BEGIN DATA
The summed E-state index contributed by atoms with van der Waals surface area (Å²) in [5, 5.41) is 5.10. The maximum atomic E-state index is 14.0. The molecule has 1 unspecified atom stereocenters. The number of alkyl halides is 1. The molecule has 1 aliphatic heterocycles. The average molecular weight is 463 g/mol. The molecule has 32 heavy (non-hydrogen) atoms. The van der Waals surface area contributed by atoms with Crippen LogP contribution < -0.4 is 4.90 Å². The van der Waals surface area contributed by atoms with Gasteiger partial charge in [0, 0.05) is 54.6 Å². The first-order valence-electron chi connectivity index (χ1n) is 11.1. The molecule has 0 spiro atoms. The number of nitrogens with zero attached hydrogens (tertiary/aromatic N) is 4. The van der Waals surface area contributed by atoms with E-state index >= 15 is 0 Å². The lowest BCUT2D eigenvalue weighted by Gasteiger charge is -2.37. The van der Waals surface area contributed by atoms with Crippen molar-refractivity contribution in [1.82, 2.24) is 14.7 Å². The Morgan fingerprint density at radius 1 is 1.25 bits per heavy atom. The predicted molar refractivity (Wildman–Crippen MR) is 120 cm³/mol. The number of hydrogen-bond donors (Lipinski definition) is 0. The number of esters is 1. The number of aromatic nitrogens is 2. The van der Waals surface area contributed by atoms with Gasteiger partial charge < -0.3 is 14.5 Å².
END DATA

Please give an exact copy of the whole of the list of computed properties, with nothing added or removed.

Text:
The summed E-state index contributed by atoms with van der Waals surface area (Å²) in [5, 5.41) is 5.10. The maximum atomic E-state index is 14.0. The molecule has 1 unspecified atom stereocenters. The number of alkyl halides is 1. The molecule has 1 aliphatic heterocycles. The average molecular weight is 463 g/mol. The molecule has 32 heavy (non-hydrogen) atoms. The van der Waals surface area contributed by atoms with Crippen LogP contribution < -0.4 is 4.90 Å². The van der Waals surface area contributed by atoms with Gasteiger partial charge in [0, 0.05) is 54.6 Å². The first-order valence-electron chi connectivity index (χ1n) is 11.1. The molecule has 0 spiro atoms. The number of nitrogens with zero attached hydrogens (tertiary/aromatic N) is 4. The van der Waals surface area contributed by atoms with E-state index >= 15 is 0 Å². The lowest BCUT2D eigenvalue weighted by Gasteiger charge is -2.37. The van der Waals surface area contributed by atoms with Crippen molar-refractivity contribution in [1.82, 2.24) is 14.7 Å². The Morgan fingerprint density at radius 1 is 1.25 bits per heavy atom. The predicted molar refractivity (Wildman–Crippen MR) is 120 cm³/mol. The number of hydrogen-bond donors (Lipinski definition) is 0. The number of esters is 1. The number of aromatic nitrogens is 2. The van der Waals surface area contributed by atoms with Gasteiger partial charge < -0.3 is 14.5 Å².